Insiders own 28% of Strabag SE (VIE:STR) shares but private companies control 42% of the company
- Significant control over Strabag by private companies implies that the general public has more power to influence management and governance-related decisions
- 56% of the business is held by the top 2 shareholders
- Insider ownership in Strabag is 28%
If you want to know who really controls Strabag SE (VIE:STR), then you'll have to look at the makeup of its share registry. The group holding the most number of shares in the company, around 42% to be precise, is private companies. That is, the group stands to benefit the most if the stock rises (or lose the most if there is a downturn).
Individual insiders, on the other hand, account for 28% of the company's stockholders. Institutions often own shares in more established companies, while it's not unusual to see insiders own a fair bit of smaller companies.
Let's take a closer look to see what the different types of shareholders can tell us about Strabag.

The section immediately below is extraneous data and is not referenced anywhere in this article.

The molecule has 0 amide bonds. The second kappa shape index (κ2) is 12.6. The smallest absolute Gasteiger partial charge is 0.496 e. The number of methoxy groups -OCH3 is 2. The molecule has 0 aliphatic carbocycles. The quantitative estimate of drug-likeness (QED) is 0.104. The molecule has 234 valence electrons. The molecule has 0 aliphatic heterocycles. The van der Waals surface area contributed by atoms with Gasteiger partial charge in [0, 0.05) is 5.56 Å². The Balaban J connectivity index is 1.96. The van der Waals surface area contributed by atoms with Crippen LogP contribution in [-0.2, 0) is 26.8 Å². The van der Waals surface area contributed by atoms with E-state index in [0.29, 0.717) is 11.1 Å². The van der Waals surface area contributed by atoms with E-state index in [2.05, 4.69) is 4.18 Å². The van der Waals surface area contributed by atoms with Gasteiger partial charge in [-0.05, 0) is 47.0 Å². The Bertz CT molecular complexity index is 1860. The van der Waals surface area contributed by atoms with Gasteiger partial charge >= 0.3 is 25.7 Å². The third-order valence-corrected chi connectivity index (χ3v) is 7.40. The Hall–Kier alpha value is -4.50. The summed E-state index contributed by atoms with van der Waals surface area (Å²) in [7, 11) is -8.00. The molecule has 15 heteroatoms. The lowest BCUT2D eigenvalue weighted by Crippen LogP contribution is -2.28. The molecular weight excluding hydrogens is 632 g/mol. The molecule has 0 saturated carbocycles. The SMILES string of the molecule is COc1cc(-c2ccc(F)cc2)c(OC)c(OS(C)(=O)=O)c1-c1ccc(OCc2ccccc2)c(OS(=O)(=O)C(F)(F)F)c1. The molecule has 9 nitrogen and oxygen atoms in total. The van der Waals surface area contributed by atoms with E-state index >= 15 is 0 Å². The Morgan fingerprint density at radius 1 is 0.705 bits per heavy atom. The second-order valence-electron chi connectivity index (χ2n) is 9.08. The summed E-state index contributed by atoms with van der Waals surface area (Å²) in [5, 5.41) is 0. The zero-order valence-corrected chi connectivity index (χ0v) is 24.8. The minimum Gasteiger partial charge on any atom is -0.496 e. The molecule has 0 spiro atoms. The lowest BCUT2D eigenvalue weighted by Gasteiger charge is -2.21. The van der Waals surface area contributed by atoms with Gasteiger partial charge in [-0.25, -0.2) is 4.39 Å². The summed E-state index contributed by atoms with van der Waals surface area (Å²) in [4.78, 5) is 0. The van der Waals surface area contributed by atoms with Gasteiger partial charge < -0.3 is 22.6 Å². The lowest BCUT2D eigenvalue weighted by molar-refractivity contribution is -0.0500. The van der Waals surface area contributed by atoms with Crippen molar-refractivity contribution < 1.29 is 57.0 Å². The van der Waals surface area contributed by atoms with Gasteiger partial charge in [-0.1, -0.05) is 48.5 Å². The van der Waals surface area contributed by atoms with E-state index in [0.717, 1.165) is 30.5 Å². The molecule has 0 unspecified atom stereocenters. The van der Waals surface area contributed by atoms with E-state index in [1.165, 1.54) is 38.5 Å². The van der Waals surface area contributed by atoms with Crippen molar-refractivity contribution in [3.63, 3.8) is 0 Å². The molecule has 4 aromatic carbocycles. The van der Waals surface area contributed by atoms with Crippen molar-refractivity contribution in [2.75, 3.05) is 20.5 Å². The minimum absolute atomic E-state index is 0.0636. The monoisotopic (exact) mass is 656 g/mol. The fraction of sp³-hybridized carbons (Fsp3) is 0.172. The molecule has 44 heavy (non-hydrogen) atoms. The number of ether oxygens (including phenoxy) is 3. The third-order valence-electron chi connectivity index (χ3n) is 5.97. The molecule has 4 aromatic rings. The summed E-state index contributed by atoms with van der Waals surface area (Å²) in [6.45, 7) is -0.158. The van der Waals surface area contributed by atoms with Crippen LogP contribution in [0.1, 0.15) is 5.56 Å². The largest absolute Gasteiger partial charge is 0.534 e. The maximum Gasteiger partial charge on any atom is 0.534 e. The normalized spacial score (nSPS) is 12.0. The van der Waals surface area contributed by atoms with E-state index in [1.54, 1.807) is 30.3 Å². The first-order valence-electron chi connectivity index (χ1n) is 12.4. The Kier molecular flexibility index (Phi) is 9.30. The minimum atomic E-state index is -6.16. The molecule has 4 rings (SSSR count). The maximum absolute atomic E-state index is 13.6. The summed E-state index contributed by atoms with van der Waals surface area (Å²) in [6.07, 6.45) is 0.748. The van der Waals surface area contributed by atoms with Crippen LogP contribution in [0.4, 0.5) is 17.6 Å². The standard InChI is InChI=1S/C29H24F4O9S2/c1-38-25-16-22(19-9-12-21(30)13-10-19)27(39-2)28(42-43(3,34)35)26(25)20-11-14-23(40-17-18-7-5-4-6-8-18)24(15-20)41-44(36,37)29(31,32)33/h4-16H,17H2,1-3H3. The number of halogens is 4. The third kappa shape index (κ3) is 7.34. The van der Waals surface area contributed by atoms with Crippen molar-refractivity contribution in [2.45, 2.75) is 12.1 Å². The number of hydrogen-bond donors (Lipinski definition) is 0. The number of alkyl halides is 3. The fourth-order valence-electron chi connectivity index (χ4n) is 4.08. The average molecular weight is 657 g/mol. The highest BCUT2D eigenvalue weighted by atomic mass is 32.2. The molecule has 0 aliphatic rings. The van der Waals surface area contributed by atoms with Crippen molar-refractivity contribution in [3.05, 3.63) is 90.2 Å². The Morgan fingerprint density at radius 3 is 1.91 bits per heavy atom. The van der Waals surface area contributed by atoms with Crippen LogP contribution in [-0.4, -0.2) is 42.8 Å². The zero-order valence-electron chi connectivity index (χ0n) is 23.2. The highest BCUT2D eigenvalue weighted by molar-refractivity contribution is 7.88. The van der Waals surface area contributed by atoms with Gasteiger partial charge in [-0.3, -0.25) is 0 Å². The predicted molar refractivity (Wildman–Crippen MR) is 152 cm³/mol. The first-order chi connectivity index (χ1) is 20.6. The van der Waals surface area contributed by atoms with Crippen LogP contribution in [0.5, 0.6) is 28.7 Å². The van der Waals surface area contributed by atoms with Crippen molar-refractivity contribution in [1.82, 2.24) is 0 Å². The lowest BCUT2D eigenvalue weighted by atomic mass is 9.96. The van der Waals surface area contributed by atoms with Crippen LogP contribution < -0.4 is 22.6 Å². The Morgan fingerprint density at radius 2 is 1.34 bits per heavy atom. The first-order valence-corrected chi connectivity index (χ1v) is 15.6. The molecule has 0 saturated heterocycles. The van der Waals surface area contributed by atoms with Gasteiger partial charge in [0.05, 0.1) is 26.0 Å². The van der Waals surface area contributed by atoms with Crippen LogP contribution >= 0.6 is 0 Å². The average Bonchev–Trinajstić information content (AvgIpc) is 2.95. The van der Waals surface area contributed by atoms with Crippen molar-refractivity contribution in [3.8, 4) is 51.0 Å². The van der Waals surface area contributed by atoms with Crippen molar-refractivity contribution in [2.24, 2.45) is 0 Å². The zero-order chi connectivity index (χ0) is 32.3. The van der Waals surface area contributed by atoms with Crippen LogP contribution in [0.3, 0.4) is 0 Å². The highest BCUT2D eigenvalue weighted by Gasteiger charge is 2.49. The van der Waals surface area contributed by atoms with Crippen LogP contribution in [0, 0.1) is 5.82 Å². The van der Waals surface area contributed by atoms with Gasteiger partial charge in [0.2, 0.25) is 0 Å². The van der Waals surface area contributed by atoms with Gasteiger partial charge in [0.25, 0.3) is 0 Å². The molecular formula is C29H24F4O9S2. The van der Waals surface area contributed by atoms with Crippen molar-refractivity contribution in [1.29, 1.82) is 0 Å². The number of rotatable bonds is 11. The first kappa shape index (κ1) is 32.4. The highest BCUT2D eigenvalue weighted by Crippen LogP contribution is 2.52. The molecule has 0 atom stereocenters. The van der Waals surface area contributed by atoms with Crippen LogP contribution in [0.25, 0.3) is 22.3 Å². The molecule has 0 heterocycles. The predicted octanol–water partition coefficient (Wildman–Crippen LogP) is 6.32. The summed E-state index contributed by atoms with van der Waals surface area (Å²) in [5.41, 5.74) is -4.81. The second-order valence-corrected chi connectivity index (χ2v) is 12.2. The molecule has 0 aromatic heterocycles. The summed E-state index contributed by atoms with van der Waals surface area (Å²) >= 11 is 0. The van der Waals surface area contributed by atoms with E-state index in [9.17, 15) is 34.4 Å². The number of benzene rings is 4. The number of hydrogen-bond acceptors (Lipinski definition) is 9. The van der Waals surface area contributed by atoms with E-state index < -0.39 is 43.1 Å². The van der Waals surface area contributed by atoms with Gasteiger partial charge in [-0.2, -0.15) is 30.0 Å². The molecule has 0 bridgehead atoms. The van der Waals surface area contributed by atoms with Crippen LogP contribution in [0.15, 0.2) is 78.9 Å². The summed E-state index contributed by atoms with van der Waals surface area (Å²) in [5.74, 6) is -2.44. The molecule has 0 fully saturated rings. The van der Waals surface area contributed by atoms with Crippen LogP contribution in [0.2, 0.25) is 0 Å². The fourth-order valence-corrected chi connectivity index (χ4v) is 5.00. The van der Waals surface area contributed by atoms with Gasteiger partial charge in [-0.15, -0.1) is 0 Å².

Check out our latest analysis for Strabag
What Does The Institutional Ownership Tell Us About Strabag?
Institutional investors commonly compare their own returns to the returns of a commonly followed index. So they generally do consider buying larger companies that are included in the relevant benchmark index.
Less than 5% of Strabag is held by institutional investors. This suggests that some funds have the company in their sights, but many have not yet bought shares in it. If the business gets stronger from here, we could see a situation where more institutions are keen to buy. It is not uncommon to see a big share price rise if multiple institutional investors are trying to buy into a stock at the same time. So check out the historic earnings trajectory, below, but keep in mind it's the future that counts most.
Hedge funds don't have many shares in Strabag. Looking at our data, we can see that the largest shareholder is Haselsteiner Familien-Privatstiftung with 28% of shares outstanding. Meanwhile, the second and third largest shareholders, hold 28% and 15%, of the shares outstanding, respectively.